There are some fish distributors in town who don't really want to talk to or do business with Nick George, aka Dr. Sushi, the chef behind the Dr. Sushi pop-up.
Instead of just buying fresh fish, carving it up, and serving it, Dr. Sushi first asks lots of questions: "Where was it caught? How was it caught? What time of year? Was it caught in the wild or harvested?"
"I'm really annoying when it come to talking to fish companies," he says. "I burned my bridge with Superior asking them about how fish I wanted was caught. They ended up being so curt with me that I don't even mess with them anymore."
At other times, communication is a challenge, like when he buys from the fishmongers at 168 Asian Mart — who offer some of the area's best fish, but only speak Mandarin.
So it goes as the first Michigan chef to trade in sustainable fish, but George says it's worth it. Simply put, he's an environmentalist, and overfishing is depleting the world's fish stocks. For example, about 95 percent of the world's bluefin tuna population is gone.
"I think it would be irresponsible for someone to serve fish that's being harvested at a rate that exceeds its respawn rate. I care about healthy ecosystems. Most sushi bars still serve bluefin and it drives me crazy, so I can't," he says. "I love eel (unagi) so much that I have sworn it off until they figure out a way of conserving these populations and keeping healthy fish stocks, and I practice what I preach."
It's a very unusual and progressive philosophy for someone in Michigan, but then George was always sort of an unusual guy. While most teenage boys are into something like baseball, George developed a healthy sushi obsession by the time he was 15 years old, and became a regular at Clawson's Noble Fish, which is considered one of the area's best sushi shops.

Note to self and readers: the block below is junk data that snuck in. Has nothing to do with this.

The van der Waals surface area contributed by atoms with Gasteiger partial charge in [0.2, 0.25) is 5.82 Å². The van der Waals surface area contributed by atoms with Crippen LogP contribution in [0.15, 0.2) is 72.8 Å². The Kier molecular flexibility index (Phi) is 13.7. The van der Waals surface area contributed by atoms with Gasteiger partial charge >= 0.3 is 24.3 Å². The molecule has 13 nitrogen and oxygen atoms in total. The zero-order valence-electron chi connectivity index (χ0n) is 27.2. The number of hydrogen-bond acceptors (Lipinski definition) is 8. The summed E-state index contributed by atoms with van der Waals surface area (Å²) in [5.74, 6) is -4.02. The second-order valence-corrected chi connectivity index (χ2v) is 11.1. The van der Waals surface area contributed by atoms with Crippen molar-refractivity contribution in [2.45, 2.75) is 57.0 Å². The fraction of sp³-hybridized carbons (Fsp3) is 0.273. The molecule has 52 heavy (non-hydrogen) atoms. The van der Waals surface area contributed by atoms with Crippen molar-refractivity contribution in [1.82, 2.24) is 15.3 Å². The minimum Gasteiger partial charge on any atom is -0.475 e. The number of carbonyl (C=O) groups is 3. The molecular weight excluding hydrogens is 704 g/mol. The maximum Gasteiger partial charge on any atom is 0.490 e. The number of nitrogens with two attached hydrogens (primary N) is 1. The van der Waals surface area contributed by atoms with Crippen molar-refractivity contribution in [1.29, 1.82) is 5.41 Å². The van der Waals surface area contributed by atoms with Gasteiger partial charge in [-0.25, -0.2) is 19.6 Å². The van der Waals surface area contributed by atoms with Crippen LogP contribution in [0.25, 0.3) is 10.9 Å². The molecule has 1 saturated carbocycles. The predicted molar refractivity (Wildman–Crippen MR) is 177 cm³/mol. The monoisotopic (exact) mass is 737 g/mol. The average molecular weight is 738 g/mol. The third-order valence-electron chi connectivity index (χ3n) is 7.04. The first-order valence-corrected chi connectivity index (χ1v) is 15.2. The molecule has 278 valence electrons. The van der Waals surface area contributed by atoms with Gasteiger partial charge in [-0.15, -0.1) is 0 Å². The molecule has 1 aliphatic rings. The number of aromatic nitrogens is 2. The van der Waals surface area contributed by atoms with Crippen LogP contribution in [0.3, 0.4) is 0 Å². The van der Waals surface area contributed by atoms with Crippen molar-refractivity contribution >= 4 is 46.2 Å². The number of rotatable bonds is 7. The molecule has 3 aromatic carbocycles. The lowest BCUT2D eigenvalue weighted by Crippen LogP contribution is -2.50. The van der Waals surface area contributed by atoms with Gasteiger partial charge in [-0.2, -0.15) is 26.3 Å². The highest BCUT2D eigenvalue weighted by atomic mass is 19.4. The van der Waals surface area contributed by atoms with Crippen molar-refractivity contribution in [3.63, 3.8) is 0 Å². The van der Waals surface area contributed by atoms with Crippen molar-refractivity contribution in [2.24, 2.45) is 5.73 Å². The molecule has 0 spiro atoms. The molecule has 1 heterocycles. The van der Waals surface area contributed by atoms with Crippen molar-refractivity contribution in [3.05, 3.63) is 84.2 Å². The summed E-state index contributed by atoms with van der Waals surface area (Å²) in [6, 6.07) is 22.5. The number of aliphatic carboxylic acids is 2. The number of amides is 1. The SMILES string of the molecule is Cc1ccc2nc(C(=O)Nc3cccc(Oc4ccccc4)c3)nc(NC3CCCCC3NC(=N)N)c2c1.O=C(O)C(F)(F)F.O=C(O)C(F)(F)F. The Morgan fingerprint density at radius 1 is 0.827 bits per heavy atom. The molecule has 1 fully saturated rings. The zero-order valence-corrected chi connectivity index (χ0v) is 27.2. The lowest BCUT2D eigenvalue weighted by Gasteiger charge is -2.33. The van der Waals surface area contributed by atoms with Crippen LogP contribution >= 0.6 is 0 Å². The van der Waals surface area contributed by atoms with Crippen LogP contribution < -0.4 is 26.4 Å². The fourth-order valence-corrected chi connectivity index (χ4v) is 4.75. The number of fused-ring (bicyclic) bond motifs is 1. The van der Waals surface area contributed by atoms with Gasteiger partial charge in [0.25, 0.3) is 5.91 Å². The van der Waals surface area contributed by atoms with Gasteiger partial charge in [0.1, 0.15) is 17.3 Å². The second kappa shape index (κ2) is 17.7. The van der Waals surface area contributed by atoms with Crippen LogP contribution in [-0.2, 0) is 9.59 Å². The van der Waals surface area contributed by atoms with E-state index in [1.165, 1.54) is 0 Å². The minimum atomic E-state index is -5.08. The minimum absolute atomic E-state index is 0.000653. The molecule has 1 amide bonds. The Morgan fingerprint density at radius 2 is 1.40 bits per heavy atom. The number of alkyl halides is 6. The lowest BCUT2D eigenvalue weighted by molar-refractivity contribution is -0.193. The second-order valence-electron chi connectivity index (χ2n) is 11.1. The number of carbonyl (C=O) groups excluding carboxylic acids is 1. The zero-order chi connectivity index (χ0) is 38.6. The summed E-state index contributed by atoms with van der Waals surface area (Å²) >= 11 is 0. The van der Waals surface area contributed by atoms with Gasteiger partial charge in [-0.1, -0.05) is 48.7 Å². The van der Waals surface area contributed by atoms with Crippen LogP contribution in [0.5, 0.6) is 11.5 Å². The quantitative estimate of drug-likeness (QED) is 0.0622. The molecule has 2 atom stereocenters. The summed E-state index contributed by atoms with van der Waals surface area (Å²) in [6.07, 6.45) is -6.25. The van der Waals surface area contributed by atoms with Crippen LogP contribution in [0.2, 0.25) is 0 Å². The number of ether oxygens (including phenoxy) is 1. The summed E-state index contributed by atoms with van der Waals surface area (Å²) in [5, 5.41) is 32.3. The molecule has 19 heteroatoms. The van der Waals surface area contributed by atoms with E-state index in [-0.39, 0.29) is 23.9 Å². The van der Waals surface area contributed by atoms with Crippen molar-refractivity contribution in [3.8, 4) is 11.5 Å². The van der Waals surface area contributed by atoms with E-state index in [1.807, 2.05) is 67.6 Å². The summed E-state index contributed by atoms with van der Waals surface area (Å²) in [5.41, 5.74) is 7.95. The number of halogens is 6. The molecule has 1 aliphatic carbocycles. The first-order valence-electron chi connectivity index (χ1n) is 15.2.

"I think I wanted to be different, and the things that I was into were different. I was kind of like a weird kid," George laughs. But he suspects that his love of food developed out of his associations with big family events at which — as a kid — he ate tons of good food and hung out with his cousins.
Eventually, George started working at Noble Fish, learned the craft, and began rolling and cutting fish for friends and family until landing a job teaching a sushi class. In the next step, he placed a Craigslist ad as a sushi chef for hire, and his first event was such a smash hit that he and a friend who helped out realized they were on to something.
And that's when Dr. Sushi — the company and the persona — was born.
"I brought a friend and he was extra geeked. He said, 'I can't believe we just did that! We should really start this business! You should call it Dr. Sushi!' Then I couldn't think of anything else, so it stuck," George says.
These days, Dr. Sushi regularly holds noodle-based and izakaya-style pop-ups at Nancy Whiskey's and PJ's Lager House in Corktown, and keeps busy with private catering events and classes. To try his sushi, you'll have to book him for a party, because he isn't crazy about the idea of rolling raw fish at dive bars.
"I could serve sushi out of them and keep people safe, but there's something about the vibe and I don't want to do it there," he says. "I'm available for hire. Most of my sushi business is catering and setting up at private parties, though once in awhile I'll find a place and do a one-off."
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